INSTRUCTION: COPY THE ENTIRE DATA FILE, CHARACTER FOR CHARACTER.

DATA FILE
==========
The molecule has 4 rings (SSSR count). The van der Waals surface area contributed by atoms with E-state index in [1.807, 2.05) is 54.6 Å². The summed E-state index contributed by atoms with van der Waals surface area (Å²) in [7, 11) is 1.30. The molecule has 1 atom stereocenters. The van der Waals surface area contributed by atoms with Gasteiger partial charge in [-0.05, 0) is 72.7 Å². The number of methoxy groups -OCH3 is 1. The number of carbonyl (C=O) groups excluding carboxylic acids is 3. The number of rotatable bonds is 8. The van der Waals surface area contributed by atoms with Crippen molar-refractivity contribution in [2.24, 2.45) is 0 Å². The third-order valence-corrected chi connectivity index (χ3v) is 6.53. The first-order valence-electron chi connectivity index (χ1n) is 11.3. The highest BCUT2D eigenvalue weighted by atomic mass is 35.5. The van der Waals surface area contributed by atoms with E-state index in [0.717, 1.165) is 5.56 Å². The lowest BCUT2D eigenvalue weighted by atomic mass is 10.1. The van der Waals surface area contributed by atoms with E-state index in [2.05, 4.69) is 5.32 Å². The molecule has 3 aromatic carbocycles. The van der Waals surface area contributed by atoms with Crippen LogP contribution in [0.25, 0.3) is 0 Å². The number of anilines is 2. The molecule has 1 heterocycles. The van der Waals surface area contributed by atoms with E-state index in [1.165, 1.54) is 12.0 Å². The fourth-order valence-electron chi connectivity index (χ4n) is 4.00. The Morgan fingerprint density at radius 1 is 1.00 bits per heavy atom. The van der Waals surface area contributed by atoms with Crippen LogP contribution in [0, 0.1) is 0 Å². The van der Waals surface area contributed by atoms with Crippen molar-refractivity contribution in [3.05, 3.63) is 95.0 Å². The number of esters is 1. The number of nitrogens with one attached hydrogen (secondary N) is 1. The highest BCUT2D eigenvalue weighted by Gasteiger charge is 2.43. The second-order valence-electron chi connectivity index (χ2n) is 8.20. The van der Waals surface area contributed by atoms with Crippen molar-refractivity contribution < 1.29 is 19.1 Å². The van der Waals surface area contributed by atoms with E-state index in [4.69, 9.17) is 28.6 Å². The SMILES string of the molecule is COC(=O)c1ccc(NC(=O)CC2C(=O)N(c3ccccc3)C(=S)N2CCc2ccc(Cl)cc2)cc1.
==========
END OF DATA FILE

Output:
The molecule has 4 rings (SSSR count). The van der Waals surface area contributed by atoms with E-state index in [1.807, 2.05) is 54.6 Å². The summed E-state index contributed by atoms with van der Waals surface area (Å²) in [7, 11) is 1.30. The molecule has 1 atom stereocenters. The van der Waals surface area contributed by atoms with Gasteiger partial charge in [-0.05, 0) is 72.7 Å². The number of methoxy groups -OCH3 is 1. The number of carbonyl (C=O) groups excluding carboxylic acids is 3. The number of rotatable bonds is 8. The van der Waals surface area contributed by atoms with Crippen molar-refractivity contribution in [2.24, 2.45) is 0 Å². The third-order valence-corrected chi connectivity index (χ3v) is 6.53. The first-order valence-electron chi connectivity index (χ1n) is 11.3. The highest BCUT2D eigenvalue weighted by atomic mass is 35.5. The van der Waals surface area contributed by atoms with E-state index in [0.717, 1.165) is 5.56 Å². The lowest BCUT2D eigenvalue weighted by atomic mass is 10.1. The van der Waals surface area contributed by atoms with E-state index in [2.05, 4.69) is 5.32 Å². The molecule has 3 aromatic carbocycles. The van der Waals surface area contributed by atoms with Crippen LogP contribution in [0.25, 0.3) is 0 Å². The number of anilines is 2. The molecule has 1 heterocycles. The van der Waals surface area contributed by atoms with E-state index in [1.165, 1.54) is 12.0 Å². The fourth-order valence-electron chi connectivity index (χ4n) is 4.00. The Morgan fingerprint density at radius 1 is 1.00 bits per heavy atom. The van der Waals surface area contributed by atoms with Crippen LogP contribution in [0, 0.1) is 0 Å². The van der Waals surface area contributed by atoms with Crippen molar-refractivity contribution in [3.05, 3.63) is 95.0 Å². The number of esters is 1. The number of nitrogens with one attached hydrogen (secondary N) is 1. The highest BCUT2D eigenvalue weighted by Gasteiger charge is 2.43. The second-order valence-electron chi connectivity index (χ2n) is 8.20. The van der Waals surface area contributed by atoms with Crippen molar-refractivity contribution < 1.29 is 19.1 Å². The van der Waals surface area contributed by atoms with E-state index in [4.69, 9.17) is 28.6 Å². The SMILES string of the molecule is COC(=O)c1ccc(NC(=O)CC2C(=O)N(c3ccccc3)C(=S)N2CCc2ccc(Cl)cc2)cc1.